Noam Chen
Israeli Artist

40+ Breathtaking New Pictures of Israel That’ll Make You Excited to See Tomorrow

Breathtaking Pictures of Israel

By the time you finish reading this article, I’m certain my new pictures of Israel will make you feel hopeful and excited about tomorrow despite everything that’s happening today.

“The future influences the present just as much as the past” (philosopher Friedrich Nietzsche).

This quote sums up why there’s no better time to start planning your next trip to Israel than right now!

Some of us are still feeling deflated, possibly in quarantine due to the COVID-19 outbreak. A mandatory lock-down in Israel prevented us from going further than 100 meters from our front yards, which affected our mood immensely.

Therefore, I know first hand that planning for a brighter future can help us cope with this situation.

So what if you could use that free time to do something that’s both useful, and is also likely to lift your spirit?

Well, the good news is that you can!

Whether you’ve been to the Holy Land before or you’re dreaming about your very first trip, join me on this breathtaking virtual tour without leaving the comfort of your home. I will guide you through some places you might have never seen before, and give you practical insider tips for every site.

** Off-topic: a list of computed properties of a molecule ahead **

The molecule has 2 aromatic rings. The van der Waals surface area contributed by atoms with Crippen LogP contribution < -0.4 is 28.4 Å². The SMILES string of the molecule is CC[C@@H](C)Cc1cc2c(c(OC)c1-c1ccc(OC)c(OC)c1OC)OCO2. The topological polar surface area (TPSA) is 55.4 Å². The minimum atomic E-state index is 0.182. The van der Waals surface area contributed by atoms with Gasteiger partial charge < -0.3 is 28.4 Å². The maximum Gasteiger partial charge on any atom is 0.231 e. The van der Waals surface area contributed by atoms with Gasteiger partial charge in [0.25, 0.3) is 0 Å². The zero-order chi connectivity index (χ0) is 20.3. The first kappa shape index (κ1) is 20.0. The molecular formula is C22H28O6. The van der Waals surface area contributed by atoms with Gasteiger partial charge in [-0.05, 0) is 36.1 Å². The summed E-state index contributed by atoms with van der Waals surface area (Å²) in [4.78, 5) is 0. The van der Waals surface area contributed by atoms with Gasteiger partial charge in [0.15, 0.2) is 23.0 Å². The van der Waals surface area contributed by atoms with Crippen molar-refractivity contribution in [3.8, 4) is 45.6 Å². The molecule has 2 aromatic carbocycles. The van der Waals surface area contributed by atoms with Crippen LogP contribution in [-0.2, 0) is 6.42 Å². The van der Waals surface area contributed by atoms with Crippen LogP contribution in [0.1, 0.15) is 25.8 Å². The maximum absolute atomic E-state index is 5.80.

I gathered some of my newest pictures of Israel, as I’ve done in the past with Jerusalem, to share this guide and help you plan your own amazing visit!

Let’s get started:

1. Jerusalem

I’ll start with Jerusalem because it is the heart of Israel, and it will likely be the heart of your trip.

The Israeli capital is one the most fascinating cities you’ll ever see. With unparalleled historic significance and importance to all major religions, the holy city is an absolute focal point of the world. Much has been said about it, including here in my blog, so I’ll just leave you to enjoy some of my newest pictures of Jerusalem. Be sure to check out my insider’s tip below.

Region: Jerusalem.

Time you’ll need: 1 week for a proper experience!

Insider’s Tip: Discover some captivating secret sites that are totally off the beaten path in Jerusalem, in an article I wrote about Jerusalem’s Hidden Gems.

The iconic view of the Old City, Jerusalem.
A sense of holiness, Jerusalem.
The magical Jewish Quarter, Jerusalem’s Old City.
View on Mount Zion, Jerusalem.
Damascus Gate during Jerusalem’s Festival of Light.
Nahalat Shiv’a, one of many things to do in Jerusalem.
Rooftops of the Holy City.
Christmas Eve in Jerusalem.
Goods in every shape, size and color, Old City Market.
Keeping the memory from fading, Yad Vashem Holocaust Remembrance Center.
Celebrations in Jerusalem, The Tower of David.
Focal point of the world, Jerusalem.

2. Nimrod Fortress National Park

Nimrod Fortress is the largest surviving castle from the Middle Ages, dating back to the 13th century. In more recent history, the castle was used by the Syrians as an artillery observation point during the 1967 war. Since then it’s been renovated and declared a National Park.